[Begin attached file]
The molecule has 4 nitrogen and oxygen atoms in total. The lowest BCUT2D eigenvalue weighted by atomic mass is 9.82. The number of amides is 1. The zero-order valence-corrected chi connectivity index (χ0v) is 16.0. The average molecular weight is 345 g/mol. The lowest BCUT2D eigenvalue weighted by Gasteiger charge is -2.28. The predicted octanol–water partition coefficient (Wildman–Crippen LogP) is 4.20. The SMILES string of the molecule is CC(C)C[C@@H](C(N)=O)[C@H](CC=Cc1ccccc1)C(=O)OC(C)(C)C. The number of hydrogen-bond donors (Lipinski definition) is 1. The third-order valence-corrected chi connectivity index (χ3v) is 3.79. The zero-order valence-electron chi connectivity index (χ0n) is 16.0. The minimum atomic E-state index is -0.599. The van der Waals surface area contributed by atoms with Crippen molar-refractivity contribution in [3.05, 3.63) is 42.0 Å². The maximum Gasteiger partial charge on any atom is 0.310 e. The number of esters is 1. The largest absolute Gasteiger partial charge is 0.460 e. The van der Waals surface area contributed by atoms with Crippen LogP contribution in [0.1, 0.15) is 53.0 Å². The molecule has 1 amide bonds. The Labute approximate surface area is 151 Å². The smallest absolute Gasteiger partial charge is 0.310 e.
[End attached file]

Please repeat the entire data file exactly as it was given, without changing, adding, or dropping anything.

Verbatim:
The molecule has 4 nitrogen and oxygen atoms in total. The lowest BCUT2D eigenvalue weighted by atomic mass is 9.82. The number of amides is 1. The zero-order valence-corrected chi connectivity index (χ0v) is 16.0. The average molecular weight is 345 g/mol. The lowest BCUT2D eigenvalue weighted by Gasteiger charge is -2.28. The predicted octanol–water partition coefficient (Wildman–Crippen LogP) is 4.20. The SMILES string of the molecule is CC(C)C[C@@H](C(N)=O)[C@H](CC=Cc1ccccc1)C(=O)OC(C)(C)C. The number of hydrogen-bond donors (Lipinski definition) is 1. The third-order valence-corrected chi connectivity index (χ3v) is 3.79. The zero-order valence-electron chi connectivity index (χ0n) is 16.0. The minimum atomic E-state index is -0.599. The van der Waals surface area contributed by atoms with Crippen molar-refractivity contribution in [3.05, 3.63) is 42.0 Å². The maximum Gasteiger partial charge on any atom is 0.310 e. The number of esters is 1. The largest absolute Gasteiger partial charge is 0.460 e. The van der Waals surface area contributed by atoms with Crippen LogP contribution in [0.1, 0.15) is 53.0 Å². The molecule has 1 amide bonds. The Labute approximate surface area is 151 Å². The smallest absolute Gasteiger partial charge is 0.310 e.